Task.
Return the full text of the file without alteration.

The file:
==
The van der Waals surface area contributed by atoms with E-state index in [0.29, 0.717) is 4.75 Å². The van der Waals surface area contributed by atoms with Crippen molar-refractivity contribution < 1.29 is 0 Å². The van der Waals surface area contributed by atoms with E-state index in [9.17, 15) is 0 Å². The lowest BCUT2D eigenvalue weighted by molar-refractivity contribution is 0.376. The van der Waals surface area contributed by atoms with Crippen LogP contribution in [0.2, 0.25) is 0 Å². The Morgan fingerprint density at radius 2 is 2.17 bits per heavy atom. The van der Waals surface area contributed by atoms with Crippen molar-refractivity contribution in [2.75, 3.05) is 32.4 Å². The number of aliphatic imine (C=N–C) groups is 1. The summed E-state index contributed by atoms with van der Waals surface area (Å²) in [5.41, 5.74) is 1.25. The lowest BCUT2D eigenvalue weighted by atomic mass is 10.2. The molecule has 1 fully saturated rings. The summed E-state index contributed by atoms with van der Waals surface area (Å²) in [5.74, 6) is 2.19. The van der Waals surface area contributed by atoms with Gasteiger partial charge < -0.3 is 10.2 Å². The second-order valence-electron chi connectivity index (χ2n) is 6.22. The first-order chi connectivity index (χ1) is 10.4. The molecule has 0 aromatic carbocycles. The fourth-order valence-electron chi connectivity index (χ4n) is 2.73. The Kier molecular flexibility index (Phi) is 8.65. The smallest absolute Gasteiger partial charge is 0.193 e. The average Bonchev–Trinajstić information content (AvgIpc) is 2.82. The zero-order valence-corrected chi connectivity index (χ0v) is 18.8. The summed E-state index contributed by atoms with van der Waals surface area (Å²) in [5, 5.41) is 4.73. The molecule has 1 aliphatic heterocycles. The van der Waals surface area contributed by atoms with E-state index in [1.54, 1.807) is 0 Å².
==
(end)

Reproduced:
The van der Waals surface area contributed by atoms with E-state index in [0.29, 0.717) is 4.75 Å². The van der Waals surface area contributed by atoms with Crippen molar-refractivity contribution < 1.29 is 0 Å². The van der Waals surface area contributed by atoms with E-state index in [9.17, 15) is 0 Å². The lowest BCUT2D eigenvalue weighted by molar-refractivity contribution is 0.376. The van der Waals surface area contributed by atoms with Crippen LogP contribution in [0.2, 0.25) is 0 Å². The Morgan fingerprint density at radius 2 is 2.17 bits per heavy atom. The van der Waals surface area contributed by atoms with Crippen molar-refractivity contribution in [2.75, 3.05) is 32.4 Å². The number of aliphatic imine (C=N–C) groups is 1. The summed E-state index contributed by atoms with van der Waals surface area (Å²) in [5.41, 5.74) is 1.25. The lowest BCUT2D eigenvalue weighted by atomic mass is 10.2. The molecule has 1 fully saturated rings. The summed E-state index contributed by atoms with van der Waals surface area (Å²) in [5.74, 6) is 2.19. The van der Waals surface area contributed by atoms with Gasteiger partial charge < -0.3 is 10.2 Å². The second-order valence-electron chi connectivity index (χ2n) is 6.22. The first-order chi connectivity index (χ1) is 10.4. The molecule has 0 aromatic carbocycles. The fourth-order valence-electron chi connectivity index (χ4n) is 2.73. The Kier molecular flexibility index (Phi) is 8.65. The smallest absolute Gasteiger partial charge is 0.193 e. The average Bonchev–Trinajstić information content (AvgIpc) is 2.82. The zero-order valence-corrected chi connectivity index (χ0v) is 18.8. The summed E-state index contributed by atoms with van der Waals surface area (Å²) in [5, 5.41) is 4.73. The molecule has 1 aliphatic heterocycles. The van der Waals surface area contributed by atoms with E-state index in [1.54, 1.807) is 0 Å².